Yuan Shu wants to study the relationship between democracy/human rights and Asian values in Singaporean literature and culture.
As the director of Texas Tech University's Asian Studies program and an associate professor in the Department of English, Yuan Shu is undoubtedly passionate about building a connection between the United States and Southeast Asia.
As one of four Texas Tech faculty members who has been named a Fulbright Scholar for the 2017-18 academic year, Shu will have an opportunity to do just that, teaching transnational American studies to university students in Singapore.
What does your project entail?
"My proposal title is: " Democracy, Asian Values and Transnational American Studies.' In this teaching/research project, I propose to teach one of the three courses, " Introduction to American Studies,' " Post-9/11 American Literature' or " Vietnam War Literature' as a seminar at the graduate level at the National University of Singapore on the one hand, and to investigate how the relationship between democracy/human rights and Asian values has evolved in Singaporean literature and culture through the framework of transnational American studies."
What is the goal of your project?
"By doing this, I seek to achieve two objectives. First, since I collaborated successfully with leading scholars at Hong Kong University and Tsinghua University in Beijing in 2012, I want to share my expertise with the faculty and graduate students at the National University of Singapore and bring more scholars in Southeast Asia into the conversation of transnational American studies. Second, I also hope to co-sponsor a symposium and then co-edit a volume of essays on " Southeast Asia and Transnational American Studies' with Singaporean and American scholars."
How will the Fulbright help you?
"The Fulbright provides me with the resources to teach and do research at the university and also opportunities to network among the Fulbright alumni."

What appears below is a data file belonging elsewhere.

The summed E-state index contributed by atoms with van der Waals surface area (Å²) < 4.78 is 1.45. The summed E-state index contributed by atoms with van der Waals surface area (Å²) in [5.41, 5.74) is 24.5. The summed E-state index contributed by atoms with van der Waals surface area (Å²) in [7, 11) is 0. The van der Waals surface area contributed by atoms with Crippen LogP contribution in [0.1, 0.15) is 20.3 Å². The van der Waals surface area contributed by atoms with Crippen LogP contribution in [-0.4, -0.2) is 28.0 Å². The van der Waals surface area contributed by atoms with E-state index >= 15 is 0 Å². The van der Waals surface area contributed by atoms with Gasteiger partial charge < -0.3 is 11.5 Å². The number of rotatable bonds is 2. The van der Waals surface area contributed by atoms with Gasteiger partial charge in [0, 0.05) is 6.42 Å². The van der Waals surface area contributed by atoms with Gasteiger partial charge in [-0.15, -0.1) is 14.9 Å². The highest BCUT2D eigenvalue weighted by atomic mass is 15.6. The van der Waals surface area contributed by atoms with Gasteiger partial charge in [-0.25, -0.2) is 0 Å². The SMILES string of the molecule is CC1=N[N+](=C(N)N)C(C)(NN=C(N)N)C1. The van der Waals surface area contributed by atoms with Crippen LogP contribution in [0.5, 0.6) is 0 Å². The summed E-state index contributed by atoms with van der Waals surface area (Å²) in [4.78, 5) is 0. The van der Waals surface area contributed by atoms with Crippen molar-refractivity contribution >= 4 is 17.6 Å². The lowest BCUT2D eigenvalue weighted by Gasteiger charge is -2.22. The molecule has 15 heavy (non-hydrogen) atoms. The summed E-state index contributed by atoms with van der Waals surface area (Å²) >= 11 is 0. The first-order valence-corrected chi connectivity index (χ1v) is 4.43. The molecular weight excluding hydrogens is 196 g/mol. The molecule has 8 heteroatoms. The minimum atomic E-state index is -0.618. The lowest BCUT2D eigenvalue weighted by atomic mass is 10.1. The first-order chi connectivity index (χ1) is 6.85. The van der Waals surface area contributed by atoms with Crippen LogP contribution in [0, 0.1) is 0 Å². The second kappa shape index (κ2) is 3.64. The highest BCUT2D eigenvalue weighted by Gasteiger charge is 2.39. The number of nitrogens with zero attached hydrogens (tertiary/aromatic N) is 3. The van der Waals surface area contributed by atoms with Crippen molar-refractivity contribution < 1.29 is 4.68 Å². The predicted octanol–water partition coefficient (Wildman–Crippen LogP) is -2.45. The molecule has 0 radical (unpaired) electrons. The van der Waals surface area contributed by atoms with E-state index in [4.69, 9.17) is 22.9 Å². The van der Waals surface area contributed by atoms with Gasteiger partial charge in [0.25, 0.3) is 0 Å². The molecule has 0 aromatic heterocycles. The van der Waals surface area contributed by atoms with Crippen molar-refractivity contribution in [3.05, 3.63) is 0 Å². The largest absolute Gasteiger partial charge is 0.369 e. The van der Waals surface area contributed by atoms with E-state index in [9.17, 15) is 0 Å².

How long will your research last?
"I will teach and do research at the National University of Singapore for five months, from August 2017 to January 2018. I will return to organize a conference on transnational American studies in August 2018."
What reaction have you received from the people you'll work with?
"People at the National University of Singapore are very supportive. I already met one faculty member in Boston last month. We'll work together on the conference and probably co-edit a book on the subject."
What do you hope to contribute on a larger scale through your work?
"By teaching and conducting research as a Fulbright scholar at the National University of Singapore, I hope to participate in and help to expand the intellectual exchanges between scholars in Singapore/Southeast Asia and the U.S./North America in American studies and the humanities.
"Given my experiences in getting a grant from the Henry Luce Foundation to bring 12 distinguished scholars from the U.S. to the symposia in Hong Kong and Beijing in 2012, which would finally produce two volumes of essays on transnational American studies, I'm confident I will be able to achieve the more ambitious plan to bring together scholars in Singapore, Malaysia, Indonesia, Thailand, the Philippines, Vietnam and the United States, and start a new critical conversation on democracy, human rights and transnational American studies."
Why are you passionate about this?
"This is a new field, which I hope I will help inform and shape."